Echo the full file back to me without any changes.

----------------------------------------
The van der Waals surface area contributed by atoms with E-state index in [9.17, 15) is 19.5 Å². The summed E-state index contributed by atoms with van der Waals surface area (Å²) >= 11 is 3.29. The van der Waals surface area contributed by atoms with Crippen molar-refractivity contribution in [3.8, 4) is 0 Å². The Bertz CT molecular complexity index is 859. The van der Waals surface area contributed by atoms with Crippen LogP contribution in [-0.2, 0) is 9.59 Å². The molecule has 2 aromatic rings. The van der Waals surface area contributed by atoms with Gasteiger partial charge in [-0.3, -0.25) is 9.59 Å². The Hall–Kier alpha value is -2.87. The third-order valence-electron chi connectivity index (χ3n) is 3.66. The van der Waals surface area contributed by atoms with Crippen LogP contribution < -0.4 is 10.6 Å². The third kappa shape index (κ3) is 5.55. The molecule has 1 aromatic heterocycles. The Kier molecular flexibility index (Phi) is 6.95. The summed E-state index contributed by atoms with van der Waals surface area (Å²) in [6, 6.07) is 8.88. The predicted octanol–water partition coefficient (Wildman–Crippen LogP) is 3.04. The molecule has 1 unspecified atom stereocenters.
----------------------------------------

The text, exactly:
The van der Waals surface area contributed by atoms with E-state index in [9.17, 15) is 19.5 Å². The summed E-state index contributed by atoms with van der Waals surface area (Å²) >= 11 is 3.29. The van der Waals surface area contributed by atoms with Crippen molar-refractivity contribution in [3.8, 4) is 0 Å². The Bertz CT molecular complexity index is 859. The van der Waals surface area contributed by atoms with Crippen LogP contribution in [-0.2, 0) is 9.59 Å². The molecule has 2 aromatic rings. The van der Waals surface area contributed by atoms with Gasteiger partial charge in [-0.3, -0.25) is 9.59 Å². The Hall–Kier alpha value is -2.87. The third-order valence-electron chi connectivity index (χ3n) is 3.66. The van der Waals surface area contributed by atoms with Crippen LogP contribution < -0.4 is 10.6 Å². The third kappa shape index (κ3) is 5.55. The molecule has 1 aromatic heterocycles. The Kier molecular flexibility index (Phi) is 6.95. The summed E-state index contributed by atoms with van der Waals surface area (Å²) in [6, 6.07) is 8.88. The predicted octanol–water partition coefficient (Wildman–Crippen LogP) is 3.04. The molecule has 1 unspecified atom stereocenters.